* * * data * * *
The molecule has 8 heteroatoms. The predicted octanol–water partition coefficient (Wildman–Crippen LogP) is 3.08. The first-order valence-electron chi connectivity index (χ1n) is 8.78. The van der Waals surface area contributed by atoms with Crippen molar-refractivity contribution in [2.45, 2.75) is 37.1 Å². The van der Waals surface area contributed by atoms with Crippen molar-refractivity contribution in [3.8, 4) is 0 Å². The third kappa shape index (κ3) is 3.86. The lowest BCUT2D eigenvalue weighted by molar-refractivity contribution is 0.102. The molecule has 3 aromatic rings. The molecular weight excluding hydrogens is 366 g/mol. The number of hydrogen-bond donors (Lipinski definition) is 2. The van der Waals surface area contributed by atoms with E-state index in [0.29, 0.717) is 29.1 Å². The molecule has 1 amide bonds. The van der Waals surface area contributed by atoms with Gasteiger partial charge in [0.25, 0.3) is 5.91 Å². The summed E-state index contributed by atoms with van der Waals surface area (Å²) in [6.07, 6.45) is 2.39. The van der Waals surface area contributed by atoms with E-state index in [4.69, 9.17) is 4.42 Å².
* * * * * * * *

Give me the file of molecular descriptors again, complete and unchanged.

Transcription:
The molecule has 8 heteroatoms. The predicted octanol–water partition coefficient (Wildman–Crippen LogP) is 3.08. The first-order valence-electron chi connectivity index (χ1n) is 8.78. The van der Waals surface area contributed by atoms with Crippen molar-refractivity contribution in [2.45, 2.75) is 37.1 Å². The van der Waals surface area contributed by atoms with Crippen molar-refractivity contribution in [3.8, 4) is 0 Å². The third kappa shape index (κ3) is 3.86. The lowest BCUT2D eigenvalue weighted by molar-refractivity contribution is 0.102. The molecule has 3 aromatic rings. The molecular weight excluding hydrogens is 366 g/mol. The number of hydrogen-bond donors (Lipinski definition) is 2. The van der Waals surface area contributed by atoms with E-state index in [0.29, 0.717) is 29.1 Å². The molecule has 1 amide bonds. The van der Waals surface area contributed by atoms with Gasteiger partial charge in [0.25, 0.3) is 5.91 Å². The summed E-state index contributed by atoms with van der Waals surface area (Å²) in [6.07, 6.45) is 2.39. The van der Waals surface area contributed by atoms with E-state index in [4.69, 9.17) is 4.42 Å².